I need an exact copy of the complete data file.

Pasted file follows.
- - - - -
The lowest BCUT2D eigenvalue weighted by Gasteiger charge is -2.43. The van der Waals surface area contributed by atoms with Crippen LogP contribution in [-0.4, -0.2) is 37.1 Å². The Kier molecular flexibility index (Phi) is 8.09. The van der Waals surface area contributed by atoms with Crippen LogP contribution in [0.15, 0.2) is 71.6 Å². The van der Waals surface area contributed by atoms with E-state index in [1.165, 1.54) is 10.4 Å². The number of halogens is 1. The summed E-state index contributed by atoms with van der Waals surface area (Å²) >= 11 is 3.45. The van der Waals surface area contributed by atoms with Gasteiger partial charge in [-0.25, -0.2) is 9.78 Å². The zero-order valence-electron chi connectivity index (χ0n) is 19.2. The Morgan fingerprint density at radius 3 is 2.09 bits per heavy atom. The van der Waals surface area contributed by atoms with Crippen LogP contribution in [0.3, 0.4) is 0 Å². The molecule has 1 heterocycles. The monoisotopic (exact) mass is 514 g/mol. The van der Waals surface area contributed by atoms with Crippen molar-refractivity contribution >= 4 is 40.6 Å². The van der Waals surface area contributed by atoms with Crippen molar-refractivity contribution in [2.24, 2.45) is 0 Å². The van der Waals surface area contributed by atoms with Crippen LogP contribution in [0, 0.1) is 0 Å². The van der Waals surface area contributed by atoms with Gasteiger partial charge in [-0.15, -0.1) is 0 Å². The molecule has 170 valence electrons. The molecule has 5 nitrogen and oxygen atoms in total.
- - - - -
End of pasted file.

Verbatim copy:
The lowest BCUT2D eigenvalue weighted by Gasteiger charge is -2.43. The van der Waals surface area contributed by atoms with Crippen LogP contribution in [-0.4, -0.2) is 37.1 Å². The Kier molecular flexibility index (Phi) is 8.09. The van der Waals surface area contributed by atoms with Crippen LogP contribution in [0.15, 0.2) is 71.6 Å². The van der Waals surface area contributed by atoms with E-state index in [1.165, 1.54) is 10.4 Å². The number of halogens is 1. The summed E-state index contributed by atoms with van der Waals surface area (Å²) >= 11 is 3.45. The van der Waals surface area contributed by atoms with Gasteiger partial charge in [-0.25, -0.2) is 9.78 Å². The zero-order valence-electron chi connectivity index (χ0n) is 19.2. The Morgan fingerprint density at radius 3 is 2.09 bits per heavy atom. The van der Waals surface area contributed by atoms with Crippen LogP contribution in [0.3, 0.4) is 0 Å². The molecule has 1 heterocycles. The monoisotopic (exact) mass is 514 g/mol. The van der Waals surface area contributed by atoms with Crippen molar-refractivity contribution >= 4 is 40.6 Å². The van der Waals surface area contributed by atoms with Crippen molar-refractivity contribution in [2.24, 2.45) is 0 Å². The van der Waals surface area contributed by atoms with Crippen LogP contribution in [0, 0.1) is 0 Å². The van der Waals surface area contributed by atoms with Gasteiger partial charge in [-0.15, -0.1) is 0 Å². The molecule has 170 valence electrons. The molecule has 5 nitrogen and oxygen atoms in total.